Art October 10, 2011 By Sophie Mollart

Lisa Yuskavage Fireplace

Lisa Yuskavage Fireplace 2010. All images courtesy of David Zwirner

ly title Lisa Yuskavage

Those visiting David Zwirner’s Chelsea gallery this month will find themselves in the provocative company of a series of lurid, disrobed figures, polished with the curious appearances of feral angels. These cherubic yet licentious effigies feature recurrently in the imagination of Lisa Yuskavage, here in her third solo exhibition with the gallery; feminine forms uncloaked before vivid, polychromatic dreamscapes, depicted in candy-hued, saccharine palettes.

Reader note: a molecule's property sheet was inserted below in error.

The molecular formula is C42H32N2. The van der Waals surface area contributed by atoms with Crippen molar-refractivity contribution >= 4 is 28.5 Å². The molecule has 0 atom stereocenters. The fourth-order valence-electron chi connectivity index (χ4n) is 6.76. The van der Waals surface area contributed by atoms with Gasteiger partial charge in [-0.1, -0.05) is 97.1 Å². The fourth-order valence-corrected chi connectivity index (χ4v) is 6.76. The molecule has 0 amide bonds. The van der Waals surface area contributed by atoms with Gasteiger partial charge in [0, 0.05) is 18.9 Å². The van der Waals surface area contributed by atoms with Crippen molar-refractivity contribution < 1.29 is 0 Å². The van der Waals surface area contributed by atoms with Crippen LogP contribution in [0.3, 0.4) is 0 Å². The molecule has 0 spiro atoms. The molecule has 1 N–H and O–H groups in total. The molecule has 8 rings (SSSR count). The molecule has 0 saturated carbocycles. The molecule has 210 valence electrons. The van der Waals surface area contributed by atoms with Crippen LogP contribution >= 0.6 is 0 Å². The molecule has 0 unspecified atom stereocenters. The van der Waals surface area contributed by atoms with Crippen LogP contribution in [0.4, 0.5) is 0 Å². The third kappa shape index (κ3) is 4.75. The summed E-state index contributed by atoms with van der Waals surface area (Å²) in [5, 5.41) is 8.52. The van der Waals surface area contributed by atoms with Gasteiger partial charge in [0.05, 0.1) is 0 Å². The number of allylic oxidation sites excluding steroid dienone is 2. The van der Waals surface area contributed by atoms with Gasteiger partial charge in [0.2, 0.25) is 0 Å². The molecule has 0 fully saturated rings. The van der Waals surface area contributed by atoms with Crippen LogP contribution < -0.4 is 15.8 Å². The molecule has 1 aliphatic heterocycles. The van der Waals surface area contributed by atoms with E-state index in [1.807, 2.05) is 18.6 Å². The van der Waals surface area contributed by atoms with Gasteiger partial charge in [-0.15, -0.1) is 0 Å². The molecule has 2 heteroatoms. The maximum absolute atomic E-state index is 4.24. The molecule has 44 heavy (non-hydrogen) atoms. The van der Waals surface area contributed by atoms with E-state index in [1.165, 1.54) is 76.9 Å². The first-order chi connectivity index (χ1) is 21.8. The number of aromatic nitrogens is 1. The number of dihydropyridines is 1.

“I have always worked, even as an undergraduate, with the subject of women, because that’s what made sense to me, it was as if I was an actress and that (the subject) was the protagonist that I was working through. Inevitably, people will ask me – when are you going to paint a man? It would be like asking Meryl Streep – when are you going to go in drag?”
     Emerging onto the New York arts scene in the late 90s, amongst contemporaries such as John Currin and Elizabeth Peyton, Yuskavage’s brand of feminine lasciviousness has consistently proven to mystify and bemuse, provoke vehement feminist discord and analysis through the prism of gender politics – yet, the paintings remain products of distinctly personal realms; intrinsic psychological divulgences,

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